Can We Stop Obesity From Starting So Early?

When did you first become addicted to french fries? To chips and ice cream? For many American children it was probably before they can remember. Food addictions, while prevalent now, are not part of our genetic makeup.  They are learned behaviors that can be reversed. This month  is National Childhood Obesity Awareness Month and the focus is on preventing and correcting the obesity epidemic that is now a problem not just for adults, but for our children. Nearly one in three children in the United States is overweight and obese, leaving them at risk for adult health conditions like diabetes, high blood pressure, heart disease and cancer. The increase in childhood obesity appears to be slowing, but how do we help those children who are already obese and overweight? Recent research conducted by the Jean Mayer USDA Human Nutrition Research Center on Aging at Tufts University and at Massachusetts General Hospital shows that food addiction can be reversed. You, and your child, can learn to crave salads instead of french fries.  Ideally, children would never learn to crave junk food, but if they do and it’s more than likely that they will, we can help them to undo that habit.  Obesity can be prevented and you can help. Provide smaller portions at mealtimes with lots of fresh fruits and vegetables. Encourage daily activity at home and at school. Support your school’s efforts to provide healthier menu options. A lifetime of eating habits begins with what you put on the table and how you act every day. Set a good example and help your child live a long, healthy life. Reach for the...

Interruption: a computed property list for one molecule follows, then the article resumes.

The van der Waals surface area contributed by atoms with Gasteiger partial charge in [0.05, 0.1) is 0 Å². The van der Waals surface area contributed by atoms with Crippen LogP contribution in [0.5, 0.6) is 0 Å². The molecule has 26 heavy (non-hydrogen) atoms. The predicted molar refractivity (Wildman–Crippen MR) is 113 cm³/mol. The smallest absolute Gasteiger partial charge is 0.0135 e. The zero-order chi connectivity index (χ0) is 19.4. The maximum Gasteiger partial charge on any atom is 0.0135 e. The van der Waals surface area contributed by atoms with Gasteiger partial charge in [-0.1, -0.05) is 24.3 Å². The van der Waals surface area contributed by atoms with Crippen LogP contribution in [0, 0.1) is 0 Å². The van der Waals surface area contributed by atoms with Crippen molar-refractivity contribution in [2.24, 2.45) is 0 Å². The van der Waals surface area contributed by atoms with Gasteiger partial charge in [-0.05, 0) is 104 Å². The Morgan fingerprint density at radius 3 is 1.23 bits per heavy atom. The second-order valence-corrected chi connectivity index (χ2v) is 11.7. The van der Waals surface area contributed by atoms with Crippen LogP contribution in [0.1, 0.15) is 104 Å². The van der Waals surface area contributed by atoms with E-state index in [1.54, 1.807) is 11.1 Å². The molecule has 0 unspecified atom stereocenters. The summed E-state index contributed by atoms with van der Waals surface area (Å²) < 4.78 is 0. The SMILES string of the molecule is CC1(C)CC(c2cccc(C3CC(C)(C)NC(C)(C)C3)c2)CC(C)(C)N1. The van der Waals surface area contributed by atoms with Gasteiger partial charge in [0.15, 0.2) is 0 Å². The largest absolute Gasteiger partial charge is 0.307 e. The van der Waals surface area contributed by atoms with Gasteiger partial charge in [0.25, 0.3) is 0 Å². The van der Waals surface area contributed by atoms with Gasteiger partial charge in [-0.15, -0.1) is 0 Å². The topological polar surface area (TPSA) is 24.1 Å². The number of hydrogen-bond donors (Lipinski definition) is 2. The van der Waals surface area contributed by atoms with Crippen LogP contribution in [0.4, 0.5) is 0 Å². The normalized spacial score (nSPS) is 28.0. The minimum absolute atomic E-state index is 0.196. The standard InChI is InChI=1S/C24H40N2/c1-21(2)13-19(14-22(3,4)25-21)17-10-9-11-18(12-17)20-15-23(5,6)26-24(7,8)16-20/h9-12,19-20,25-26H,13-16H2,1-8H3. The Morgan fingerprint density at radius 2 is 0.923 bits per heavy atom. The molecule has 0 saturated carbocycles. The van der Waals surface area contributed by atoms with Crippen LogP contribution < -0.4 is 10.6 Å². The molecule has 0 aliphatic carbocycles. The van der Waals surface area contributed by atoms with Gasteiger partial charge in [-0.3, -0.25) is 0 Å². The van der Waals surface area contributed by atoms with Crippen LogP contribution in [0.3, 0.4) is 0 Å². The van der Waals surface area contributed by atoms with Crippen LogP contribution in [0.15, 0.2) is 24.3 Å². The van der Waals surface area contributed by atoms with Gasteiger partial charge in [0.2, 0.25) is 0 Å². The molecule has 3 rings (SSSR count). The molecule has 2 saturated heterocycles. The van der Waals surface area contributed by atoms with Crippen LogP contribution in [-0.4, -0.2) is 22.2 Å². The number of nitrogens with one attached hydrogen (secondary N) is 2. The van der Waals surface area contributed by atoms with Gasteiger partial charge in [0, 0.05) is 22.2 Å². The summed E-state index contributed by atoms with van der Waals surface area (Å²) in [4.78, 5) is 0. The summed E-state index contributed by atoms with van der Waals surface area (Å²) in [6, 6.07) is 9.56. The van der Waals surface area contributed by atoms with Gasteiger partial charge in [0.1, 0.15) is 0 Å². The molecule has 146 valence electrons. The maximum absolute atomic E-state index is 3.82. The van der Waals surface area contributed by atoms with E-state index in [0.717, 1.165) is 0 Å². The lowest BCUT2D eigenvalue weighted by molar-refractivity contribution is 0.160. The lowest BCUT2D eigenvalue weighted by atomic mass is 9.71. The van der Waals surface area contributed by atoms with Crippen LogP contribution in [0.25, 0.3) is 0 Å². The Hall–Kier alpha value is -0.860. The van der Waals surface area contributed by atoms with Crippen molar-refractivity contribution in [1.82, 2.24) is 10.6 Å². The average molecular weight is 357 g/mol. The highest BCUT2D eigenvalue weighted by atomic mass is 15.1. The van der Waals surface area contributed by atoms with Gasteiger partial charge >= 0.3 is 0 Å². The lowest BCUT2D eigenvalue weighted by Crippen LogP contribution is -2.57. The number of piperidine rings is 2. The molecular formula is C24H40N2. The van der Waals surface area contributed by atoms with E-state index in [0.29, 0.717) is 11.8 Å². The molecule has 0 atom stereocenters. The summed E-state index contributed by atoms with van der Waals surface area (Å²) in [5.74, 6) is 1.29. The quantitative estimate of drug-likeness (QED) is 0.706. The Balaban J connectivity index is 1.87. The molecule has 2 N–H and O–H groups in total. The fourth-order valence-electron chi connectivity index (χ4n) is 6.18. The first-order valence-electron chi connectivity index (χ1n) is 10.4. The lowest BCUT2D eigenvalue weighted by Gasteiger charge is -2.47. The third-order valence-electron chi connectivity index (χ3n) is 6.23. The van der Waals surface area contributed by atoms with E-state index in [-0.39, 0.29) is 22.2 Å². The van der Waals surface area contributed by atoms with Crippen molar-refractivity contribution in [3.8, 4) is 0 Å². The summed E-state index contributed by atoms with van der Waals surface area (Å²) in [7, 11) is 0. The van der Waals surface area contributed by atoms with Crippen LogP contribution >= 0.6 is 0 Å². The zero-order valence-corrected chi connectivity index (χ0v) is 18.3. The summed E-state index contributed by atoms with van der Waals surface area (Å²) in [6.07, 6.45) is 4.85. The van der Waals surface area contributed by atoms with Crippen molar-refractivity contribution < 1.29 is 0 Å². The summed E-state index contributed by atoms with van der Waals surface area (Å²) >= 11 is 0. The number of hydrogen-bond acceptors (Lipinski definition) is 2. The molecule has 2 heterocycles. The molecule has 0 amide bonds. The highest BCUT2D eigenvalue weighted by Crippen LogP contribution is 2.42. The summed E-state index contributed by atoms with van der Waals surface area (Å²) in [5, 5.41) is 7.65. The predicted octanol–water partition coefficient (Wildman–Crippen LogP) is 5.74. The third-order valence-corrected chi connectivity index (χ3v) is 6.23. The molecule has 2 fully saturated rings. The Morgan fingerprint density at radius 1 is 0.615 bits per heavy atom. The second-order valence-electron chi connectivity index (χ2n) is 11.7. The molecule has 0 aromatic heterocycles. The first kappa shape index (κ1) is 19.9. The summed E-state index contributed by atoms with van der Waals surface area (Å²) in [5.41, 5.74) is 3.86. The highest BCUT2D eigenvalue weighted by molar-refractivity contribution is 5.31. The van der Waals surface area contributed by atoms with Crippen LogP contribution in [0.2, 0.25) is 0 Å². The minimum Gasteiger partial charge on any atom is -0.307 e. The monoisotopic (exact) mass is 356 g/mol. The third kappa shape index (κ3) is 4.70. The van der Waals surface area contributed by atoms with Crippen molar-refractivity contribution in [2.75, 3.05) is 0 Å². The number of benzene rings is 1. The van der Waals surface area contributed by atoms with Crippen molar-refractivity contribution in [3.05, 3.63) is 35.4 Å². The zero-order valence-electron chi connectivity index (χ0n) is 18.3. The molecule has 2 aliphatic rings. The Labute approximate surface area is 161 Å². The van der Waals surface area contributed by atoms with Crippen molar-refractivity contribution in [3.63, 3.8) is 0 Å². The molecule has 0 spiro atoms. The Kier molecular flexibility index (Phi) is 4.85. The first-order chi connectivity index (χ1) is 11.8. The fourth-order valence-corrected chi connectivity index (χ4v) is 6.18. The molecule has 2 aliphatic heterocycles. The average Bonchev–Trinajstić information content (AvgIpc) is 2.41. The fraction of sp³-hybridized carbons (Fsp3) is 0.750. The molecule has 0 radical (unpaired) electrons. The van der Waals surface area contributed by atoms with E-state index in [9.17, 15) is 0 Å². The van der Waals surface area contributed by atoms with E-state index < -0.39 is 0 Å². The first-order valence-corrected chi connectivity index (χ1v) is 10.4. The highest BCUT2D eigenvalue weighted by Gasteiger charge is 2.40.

Why Are We Still Fat and Unhealthy?

Are you ready to hear this again?  Americans are fat and getting fatter.  In overall health and life expectancy the US lags behind Europe and other developed countries.  One study describes the State of US Health as improving but not nearly as quickly as in other wealthy countries.  Americans can expect to live longer with more disabilities than their european peers.  We spend more per capita on health but  still suffer from diseases caused by our poor lifestyles: lack of exercise, poor diet, smoking  and high body mass index.  During the time period of 1985 to 2010 women’s longevity did not increase at all while men’s only increased by a measly 5% placing the US 27th among the 34 countries considered to be our peers. There is some good news: Americans are more physically active and in fact, there are more Americans getting enough physical exercise than there were 10 years ago.  But it’s not enough to make a dent in our obesity levels.  While activity levels rise, so do obesity levels.  What’s the deal?  According to a study conducted at the University of Washington the gap appears to be that while we may be more active, we are still eating too much!  Portion sized have increased dramatically, both in restaurants and at home since the early 1970s and the food we eat is loaded with fat, sugar and salt. The answer: Change your diet and eat less.  The effects of our poor diet combined with smoking, excess alcohol and lack of exercise lead to ever increasing rates of diabetes.  Tests can identify pre-diabetes or metabolic syndrome to let...